Even among classical musicians, Anton Bruckner’s music can be polarizing. Many string players bemoan the pages of tremolo; brass players salivate at it. Some conductors, Daniel Barenboim among them, say the problem with Bruckner symphonies is that they’re too short. So long as your seat is padded. If you’re a skeptic, though, it’s time to give Anton a chance. Donald Runnicles, the Scot now at the helm of the Deutsche Oper Berlin, makes his case with the CSO in Bruckner’s final completed symphony, a massive cathedral in sound (to perpetuate the cliché) that’s right up the CSO’s alley. In the more intimate, new Music Hall, it should be electric.
St. Catharine of Siena Catholic Church | 2848 Fischer Place, Cincinnati, OH 45211; 513-661-0651
Sunday, Feb. 10, 3 p.m.: Organ Recital
Giving this year’s Seiwert Organ Recital is Aaron Tan, winner of the 2018 American Guild of Organists national Young Artists Competition. He’s studying at the Institute of Sacred Music at Yale University and serves as organ scholar at Church of the Resurrection in New York City. St. Catharine says Tan will present a “bombastic” recital featuring a varied program.
Cincinnati Soundbox and Salon 21 | 650 Walnut St., Cincinnati, OH 45202; 513-621-2787 (ARTS)
Wednesday, Feb. 6, 7 p.m.: “Parallels”
Soundbox is dedicated to new music, Salon 21 to piano performances in intimate, nontraditional settings. So how about a piano performance of new music from Poland and the U.S. in an intimate, nontraditional setting? Sounds like the cue for a collaboration, doesn’t it? The result, “Parallels,” includes works for string quintet by Żaneta Rydzewska, Aleksandra Chmielewska, Julia Seeholzer, Laura Harrison and Rachel C. Walker. Jill Jantzen, Salon 21 artistic director, joins the Cincinnati-based 4-Way Quartet (one supposes they head to the chili parlor after rehearsals) at the Aronoff Center’s Weston Art Gallery.
A final note:
I can’t let this week go by without noting the cancellation of a recital scheduled for Sunday at Westwood First Presbyterian Church. It was to have been another in the series of recitals over the years by brothers Scot and Stacey Woolley, who individually and together celebrated the lush, romantic music they discovered as children and loved at first note. Scot died suddenly Jan. 26. His absence as a pianist, teacher, conductor and arranger will be felt across the region.
College-Conservatory of Music | 290 CCM Blvd., Cincinnati, OH 45221; 513-556-4183
Friday, Feb. 8 through Sunday, Feb. 10: “Die Fledermaus”
As the old joke goes, no, it’s not “Die, Fledermaus,” like “Kill Bill in Vienna.” It is a revenge story, true, but this one is sung to the effervescent tunes of Johann Strauss Jr., and it’s regarded as the masterpiece among Viennese operettas. CCM’s Opera d’Arte – the opera department’s undergraduate showcase – offers a studio production of “Fledermaus” in the Cohen Family Studio Theater at 8 p.m. Friday and Saturday, and 2 p.m. Sunday.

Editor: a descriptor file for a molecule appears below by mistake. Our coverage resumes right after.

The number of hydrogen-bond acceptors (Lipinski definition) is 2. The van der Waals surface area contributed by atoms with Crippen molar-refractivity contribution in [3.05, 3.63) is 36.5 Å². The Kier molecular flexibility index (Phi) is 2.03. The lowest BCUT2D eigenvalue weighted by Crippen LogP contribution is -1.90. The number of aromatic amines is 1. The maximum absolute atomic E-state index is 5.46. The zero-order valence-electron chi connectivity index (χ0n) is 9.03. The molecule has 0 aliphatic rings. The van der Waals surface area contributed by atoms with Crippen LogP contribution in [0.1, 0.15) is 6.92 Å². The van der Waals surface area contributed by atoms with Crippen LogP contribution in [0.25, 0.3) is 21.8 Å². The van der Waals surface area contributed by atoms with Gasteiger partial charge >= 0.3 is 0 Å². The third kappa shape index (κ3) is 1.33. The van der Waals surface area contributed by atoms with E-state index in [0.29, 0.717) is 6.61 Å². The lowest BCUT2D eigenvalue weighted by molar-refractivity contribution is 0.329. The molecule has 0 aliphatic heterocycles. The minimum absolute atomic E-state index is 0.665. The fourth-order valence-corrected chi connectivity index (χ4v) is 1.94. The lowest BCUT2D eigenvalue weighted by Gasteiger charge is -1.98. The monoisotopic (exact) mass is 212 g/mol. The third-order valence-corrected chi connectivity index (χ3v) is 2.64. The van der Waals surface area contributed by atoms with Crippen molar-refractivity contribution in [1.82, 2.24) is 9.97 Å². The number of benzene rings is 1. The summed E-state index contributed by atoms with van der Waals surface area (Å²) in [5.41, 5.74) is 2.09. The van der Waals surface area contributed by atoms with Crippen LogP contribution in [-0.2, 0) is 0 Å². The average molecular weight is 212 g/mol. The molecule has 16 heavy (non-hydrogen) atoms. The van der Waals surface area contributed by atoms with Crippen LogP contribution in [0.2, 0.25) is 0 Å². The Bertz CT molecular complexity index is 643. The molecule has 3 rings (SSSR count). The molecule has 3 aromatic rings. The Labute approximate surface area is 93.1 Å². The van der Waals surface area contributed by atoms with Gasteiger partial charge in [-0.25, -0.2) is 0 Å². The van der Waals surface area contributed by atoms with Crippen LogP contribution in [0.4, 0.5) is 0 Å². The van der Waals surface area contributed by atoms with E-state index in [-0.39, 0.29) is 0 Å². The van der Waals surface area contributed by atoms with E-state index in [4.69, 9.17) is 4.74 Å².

“The Exonerated”: The biggest problem with the death penalty, of course, is that you’d better make sure you’ve got the right suspect before you carry it out. That’s been a problem through American history, especially when race is added to the mix. In “The Exonerated,” the stories of six wrongfully convicted death row inmates are told through their own words. At Falcon Theatre (636 Monmouth St., Newport, KY 41071; 513-479-6783) through Saturday.
Contemporary Arts Center | 44 E. Sixth St., Cincinnati, OH 45202; 513-345-8400
Opening Friday, Feb. 8: “Returns” and “Archive as Action”
The CAC marks the simultaneous opening of two exhibitions with a celebration Friday evening. A members-only reception begins at 6 p.m., followed by a talk with artist Julie Nguyen at 7. At 8, the event opens to everyone and features performances at 8:15 by Amanda Curreri, Lindsey Whittle and Calcagno Cullen. So about the shows:
• “Returns”: Nguyen’s work mixes modern inspiration – like manga and sci-fi – with the techniques and aesthetics of Renaissance Florence. The result gives a sense of timelessness to her subjects. Through June 16.
• “Archive as Action”: Curreri, Whittle and Cullen are Cincinnati-based artists who make historical materials – textiles, documents, archives, etc. – active through the lens of performance or participation. Through June 16.
Middletown Arts Center | 130 N. Verity Parkway, Middletown, OH 45042; 513-424-2417
Opens Saturday, Feb. 9: Tomorrow’s Artist Today
Despite what the movies might suggest, artists don’t really just appear, like Athena, fully formed and ready to storm the world. The MAC is doing its part for the future of art by showcasing work of area students, ages 13-18. It’s a tight schedule: The submission deadline was just Monday, and the catalog of accepted works will be released today. They’ll have everything ready to go, though, by Saturday’s 1 p.m. opening reception. If you go, you can officially say, “I knew them when….”